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The Truth About Insurance Company Expenses

Posted: 04-20-10Category:

Courtesy of Texas Watch

How the insurance industry pads its bottom line Recently, the insurance industry and groups affiliated with the industry have been asserting that insurers in Texas are losing money, despite clear evidence that Texans are being overcharged. They are basing this assertion on figures known as the “combined loss ratio.” This measurement includes expenses like reinsurance, CEO pay, and fees paid to out-of-state parent companies. A better measurement is the “pure loss ratio” which is the actual amount insurers paid in claims for losses in Texas. The “expenses” used to calculate the combined loss ratio are difficult to ascertain; however, we do know how some of these costs which are passed along to policyholders are determined.

Self-Dealing Reinsurance Contracts Insurance companies typically obtain insurance for themselves. This is known as reinsurance. These reinsurance expenses comprise 6-12% of the premium on an individual’s homeowners insurance policy. However, reinsurance has extremely low loss ratios typically 20-25% meaning that three-fourths of reinsurance is profit and expenses for the reinsurer. This is in addition to the profit and expense already built into what the customer pays the company writing the homeowner’s policy. The insurance industry is expending a great deal of time and energy to keep information about their reinsurance arrangements from the public. However, many of them, including State Farm, purchase massive amounts of reinsurance from their parent company. In other words, the companies that engage in these self-dealing reinsurance arrangements are essentially double dipping by padding premiums with expenses and profits twice. The Office of Public Insurance Counsel has labeled these self-dealing reinsurance arrangements “suspect.”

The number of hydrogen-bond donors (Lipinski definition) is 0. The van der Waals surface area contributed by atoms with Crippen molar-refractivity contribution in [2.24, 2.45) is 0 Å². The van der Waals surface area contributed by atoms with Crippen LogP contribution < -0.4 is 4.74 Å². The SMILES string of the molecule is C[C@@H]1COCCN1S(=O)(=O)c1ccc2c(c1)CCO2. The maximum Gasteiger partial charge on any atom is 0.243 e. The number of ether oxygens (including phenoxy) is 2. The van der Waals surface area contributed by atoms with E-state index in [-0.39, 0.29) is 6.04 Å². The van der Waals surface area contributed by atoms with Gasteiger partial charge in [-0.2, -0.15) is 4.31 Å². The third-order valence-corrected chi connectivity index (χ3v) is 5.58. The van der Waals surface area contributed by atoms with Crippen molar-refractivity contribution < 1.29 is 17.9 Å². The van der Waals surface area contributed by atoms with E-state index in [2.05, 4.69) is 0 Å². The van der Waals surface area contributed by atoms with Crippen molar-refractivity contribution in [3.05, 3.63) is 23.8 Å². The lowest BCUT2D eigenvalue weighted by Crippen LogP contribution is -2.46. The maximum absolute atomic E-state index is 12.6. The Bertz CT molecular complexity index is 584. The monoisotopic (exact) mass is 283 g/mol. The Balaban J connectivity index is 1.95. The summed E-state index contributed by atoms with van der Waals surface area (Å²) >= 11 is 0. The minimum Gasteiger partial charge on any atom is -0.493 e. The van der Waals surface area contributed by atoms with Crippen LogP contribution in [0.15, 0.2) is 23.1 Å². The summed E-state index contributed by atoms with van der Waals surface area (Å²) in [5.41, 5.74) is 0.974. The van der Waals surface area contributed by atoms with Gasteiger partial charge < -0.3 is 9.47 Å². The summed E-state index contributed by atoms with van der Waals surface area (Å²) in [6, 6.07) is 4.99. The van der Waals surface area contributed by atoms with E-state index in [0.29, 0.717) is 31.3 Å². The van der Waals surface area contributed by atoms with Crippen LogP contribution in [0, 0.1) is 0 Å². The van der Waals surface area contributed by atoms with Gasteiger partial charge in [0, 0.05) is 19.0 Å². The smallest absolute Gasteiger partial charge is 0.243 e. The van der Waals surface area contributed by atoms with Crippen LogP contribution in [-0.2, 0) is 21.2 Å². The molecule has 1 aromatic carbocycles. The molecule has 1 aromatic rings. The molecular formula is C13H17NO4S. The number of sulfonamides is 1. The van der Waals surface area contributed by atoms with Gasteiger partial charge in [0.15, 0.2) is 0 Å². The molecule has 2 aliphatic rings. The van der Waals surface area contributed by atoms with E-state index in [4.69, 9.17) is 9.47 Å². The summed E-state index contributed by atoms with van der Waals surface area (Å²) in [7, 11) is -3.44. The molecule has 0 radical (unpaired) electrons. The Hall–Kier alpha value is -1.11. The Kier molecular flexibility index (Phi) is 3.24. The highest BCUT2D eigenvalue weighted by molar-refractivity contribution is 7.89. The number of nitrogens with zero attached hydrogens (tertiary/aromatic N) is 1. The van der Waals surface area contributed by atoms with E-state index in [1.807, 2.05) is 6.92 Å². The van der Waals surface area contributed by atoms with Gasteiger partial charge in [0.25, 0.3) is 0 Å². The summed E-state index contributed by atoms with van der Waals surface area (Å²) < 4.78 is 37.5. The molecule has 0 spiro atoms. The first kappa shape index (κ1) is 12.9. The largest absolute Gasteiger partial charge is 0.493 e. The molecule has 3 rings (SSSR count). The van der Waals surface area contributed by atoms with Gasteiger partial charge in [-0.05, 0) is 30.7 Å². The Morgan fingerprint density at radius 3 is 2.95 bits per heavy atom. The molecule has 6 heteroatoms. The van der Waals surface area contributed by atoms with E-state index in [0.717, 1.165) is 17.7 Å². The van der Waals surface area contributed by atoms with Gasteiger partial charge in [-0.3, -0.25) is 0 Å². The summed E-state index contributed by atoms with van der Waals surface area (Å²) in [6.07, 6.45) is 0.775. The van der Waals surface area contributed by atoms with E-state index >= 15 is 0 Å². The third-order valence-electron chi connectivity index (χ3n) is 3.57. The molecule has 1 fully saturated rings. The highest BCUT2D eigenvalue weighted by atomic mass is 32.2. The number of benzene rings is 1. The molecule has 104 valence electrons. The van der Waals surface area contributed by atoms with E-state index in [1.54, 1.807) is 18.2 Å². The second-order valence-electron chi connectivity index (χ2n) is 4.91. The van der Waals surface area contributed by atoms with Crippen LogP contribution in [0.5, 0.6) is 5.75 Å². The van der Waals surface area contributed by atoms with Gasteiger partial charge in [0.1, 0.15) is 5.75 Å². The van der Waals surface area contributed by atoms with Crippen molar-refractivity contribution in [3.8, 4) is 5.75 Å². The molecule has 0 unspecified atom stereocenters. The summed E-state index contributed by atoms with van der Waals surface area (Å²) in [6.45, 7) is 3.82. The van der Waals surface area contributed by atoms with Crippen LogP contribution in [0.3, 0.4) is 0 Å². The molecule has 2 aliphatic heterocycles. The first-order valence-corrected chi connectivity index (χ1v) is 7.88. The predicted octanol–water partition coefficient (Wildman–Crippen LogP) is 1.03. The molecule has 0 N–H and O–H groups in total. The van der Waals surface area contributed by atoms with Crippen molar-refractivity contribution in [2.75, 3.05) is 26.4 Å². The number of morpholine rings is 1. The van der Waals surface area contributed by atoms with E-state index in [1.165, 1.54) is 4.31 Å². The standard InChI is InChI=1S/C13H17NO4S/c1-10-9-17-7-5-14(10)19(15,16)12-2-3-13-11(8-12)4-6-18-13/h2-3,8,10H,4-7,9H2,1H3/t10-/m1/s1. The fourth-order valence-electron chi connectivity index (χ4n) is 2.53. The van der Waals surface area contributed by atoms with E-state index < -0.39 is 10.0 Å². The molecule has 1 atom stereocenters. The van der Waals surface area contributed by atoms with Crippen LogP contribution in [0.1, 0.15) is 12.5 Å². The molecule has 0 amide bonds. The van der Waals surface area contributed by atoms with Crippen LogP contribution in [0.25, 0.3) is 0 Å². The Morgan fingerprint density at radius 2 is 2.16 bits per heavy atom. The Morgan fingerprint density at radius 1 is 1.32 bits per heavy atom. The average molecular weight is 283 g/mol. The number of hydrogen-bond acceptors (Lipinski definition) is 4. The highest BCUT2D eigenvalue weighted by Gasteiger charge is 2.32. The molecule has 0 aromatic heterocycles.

Out-of-State “Management” Fees Insurers with out-of-state parent companies routinely pay so-called “management fees” to the parent company for underwriting operations. Essentially, these companies outsource the operations to the parent company at a substantial profit to the company. This is classified as an expense. In other words, insurers are labeling underwriting profits as an expense to pay the parent company, thereby padding the amount of profit that is considered acceptable by regulators. Like self-dealing reinsurance arrangements, this is simply moving money from one pocket to another.

Burdensome Expense Allocations Multi-state insurers typically allocate expenses (i.e. executive pay, overhead, administrative costs) to their state-based affiliate companies using a formula based on premium volume not number of policies written. Since rates in Texas are so much higher than most other states, a disproportionate amount of the corporate expenses are paid by Texas consumers.

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